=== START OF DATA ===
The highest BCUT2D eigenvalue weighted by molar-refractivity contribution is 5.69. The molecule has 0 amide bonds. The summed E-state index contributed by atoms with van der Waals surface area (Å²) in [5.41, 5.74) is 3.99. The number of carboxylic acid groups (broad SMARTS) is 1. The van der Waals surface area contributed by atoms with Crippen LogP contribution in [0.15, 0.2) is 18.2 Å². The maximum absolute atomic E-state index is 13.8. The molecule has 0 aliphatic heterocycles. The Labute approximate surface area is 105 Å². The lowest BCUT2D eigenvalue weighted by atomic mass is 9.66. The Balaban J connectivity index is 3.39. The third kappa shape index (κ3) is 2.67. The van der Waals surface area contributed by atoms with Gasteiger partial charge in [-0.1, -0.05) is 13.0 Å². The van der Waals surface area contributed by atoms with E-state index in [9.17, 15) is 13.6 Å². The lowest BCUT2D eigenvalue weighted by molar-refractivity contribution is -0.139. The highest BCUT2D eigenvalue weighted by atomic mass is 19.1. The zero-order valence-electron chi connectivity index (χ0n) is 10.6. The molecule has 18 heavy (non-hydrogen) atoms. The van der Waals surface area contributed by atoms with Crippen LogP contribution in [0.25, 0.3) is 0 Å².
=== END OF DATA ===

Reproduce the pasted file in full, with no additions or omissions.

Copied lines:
The highest BCUT2D eigenvalue weighted by molar-refractivity contribution is 5.69. The molecule has 0 amide bonds. The summed E-state index contributed by atoms with van der Waals surface area (Å²) in [5.41, 5.74) is 3.99. The number of carboxylic acid groups (broad SMARTS) is 1. The van der Waals surface area contributed by atoms with Crippen LogP contribution in [0.15, 0.2) is 18.2 Å². The maximum absolute atomic E-state index is 13.8. The molecule has 0 aliphatic heterocycles. The Labute approximate surface area is 105 Å². The lowest BCUT2D eigenvalue weighted by atomic mass is 9.66. The Balaban J connectivity index is 3.39. The third kappa shape index (κ3) is 2.67. The van der Waals surface area contributed by atoms with Gasteiger partial charge in [-0.1, -0.05) is 13.0 Å². The van der Waals surface area contributed by atoms with E-state index in [9.17, 15) is 13.6 Å². The lowest BCUT2D eigenvalue weighted by molar-refractivity contribution is -0.139. The highest BCUT2D eigenvalue weighted by atomic mass is 19.1. The zero-order valence-electron chi connectivity index (χ0n) is 10.6. The molecule has 18 heavy (non-hydrogen) atoms. The van der Waals surface area contributed by atoms with Crippen LogP contribution in [0.25, 0.3) is 0 Å².